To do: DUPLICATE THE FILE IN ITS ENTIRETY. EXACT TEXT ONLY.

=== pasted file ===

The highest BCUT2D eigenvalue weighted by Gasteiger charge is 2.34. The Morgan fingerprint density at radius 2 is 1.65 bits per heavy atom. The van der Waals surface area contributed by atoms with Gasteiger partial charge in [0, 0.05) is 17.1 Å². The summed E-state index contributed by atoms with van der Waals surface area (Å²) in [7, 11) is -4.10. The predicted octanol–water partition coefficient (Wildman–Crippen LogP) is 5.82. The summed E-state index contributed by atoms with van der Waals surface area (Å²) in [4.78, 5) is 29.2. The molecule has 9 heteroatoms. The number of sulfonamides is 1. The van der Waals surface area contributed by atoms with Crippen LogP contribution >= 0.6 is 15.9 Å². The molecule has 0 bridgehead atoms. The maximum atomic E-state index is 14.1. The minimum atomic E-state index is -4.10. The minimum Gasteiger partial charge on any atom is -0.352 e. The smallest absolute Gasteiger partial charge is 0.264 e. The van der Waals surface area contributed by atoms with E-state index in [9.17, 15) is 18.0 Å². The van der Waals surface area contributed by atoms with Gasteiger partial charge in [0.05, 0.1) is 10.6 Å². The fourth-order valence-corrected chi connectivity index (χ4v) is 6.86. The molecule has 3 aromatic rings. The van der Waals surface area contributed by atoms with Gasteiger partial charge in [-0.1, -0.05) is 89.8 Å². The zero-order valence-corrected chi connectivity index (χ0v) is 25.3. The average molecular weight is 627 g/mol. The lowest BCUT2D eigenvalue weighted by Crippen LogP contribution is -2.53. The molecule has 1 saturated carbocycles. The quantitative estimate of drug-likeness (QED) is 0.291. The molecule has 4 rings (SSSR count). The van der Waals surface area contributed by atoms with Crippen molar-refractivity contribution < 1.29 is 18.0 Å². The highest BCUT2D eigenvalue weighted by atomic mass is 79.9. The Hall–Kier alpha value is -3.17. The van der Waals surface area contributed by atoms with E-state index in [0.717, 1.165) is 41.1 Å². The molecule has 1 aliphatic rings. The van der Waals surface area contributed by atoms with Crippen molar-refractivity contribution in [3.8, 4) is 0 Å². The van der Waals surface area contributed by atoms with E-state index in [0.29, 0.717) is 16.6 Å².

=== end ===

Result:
The highest BCUT2D eigenvalue weighted by Gasteiger charge is 2.34. The Morgan fingerprint density at radius 2 is 1.65 bits per heavy atom. The van der Waals surface area contributed by atoms with Gasteiger partial charge in [0, 0.05) is 17.1 Å². The summed E-state index contributed by atoms with van der Waals surface area (Å²) in [7, 11) is -4.10. The predicted octanol–water partition coefficient (Wildman–Crippen LogP) is 5.82. The summed E-state index contributed by atoms with van der Waals surface area (Å²) in [4.78, 5) is 29.2. The molecule has 9 heteroatoms. The number of sulfonamides is 1. The van der Waals surface area contributed by atoms with Crippen LogP contribution >= 0.6 is 15.9 Å². The molecule has 0 bridgehead atoms. The maximum atomic E-state index is 14.1. The minimum atomic E-state index is -4.10. The minimum Gasteiger partial charge on any atom is -0.352 e. The smallest absolute Gasteiger partial charge is 0.264 e. The van der Waals surface area contributed by atoms with E-state index in [9.17, 15) is 18.0 Å². The van der Waals surface area contributed by atoms with Gasteiger partial charge in [0.05, 0.1) is 10.6 Å². The fourth-order valence-corrected chi connectivity index (χ4v) is 6.86. The molecule has 3 aromatic rings. The van der Waals surface area contributed by atoms with Gasteiger partial charge in [-0.1, -0.05) is 89.8 Å². The zero-order valence-corrected chi connectivity index (χ0v) is 25.3. The average molecular weight is 627 g/mol. The lowest BCUT2D eigenvalue weighted by Crippen LogP contribution is -2.53. The molecule has 1 saturated carbocycles. The quantitative estimate of drug-likeness (QED) is 0.291. The molecule has 4 rings (SSSR count). The van der Waals surface area contributed by atoms with Crippen molar-refractivity contribution < 1.29 is 18.0 Å². The highest BCUT2D eigenvalue weighted by atomic mass is 79.9. The Hall–Kier alpha value is -3.17. The van der Waals surface area contributed by atoms with E-state index in [0.717, 1.165) is 41.1 Å². The molecule has 1 aliphatic rings. The van der Waals surface area contributed by atoms with Crippen molar-refractivity contribution in [3.8, 4) is 0 Å². The van der Waals surface area contributed by atoms with E-state index in [0.29, 0.717) is 16.6 Å².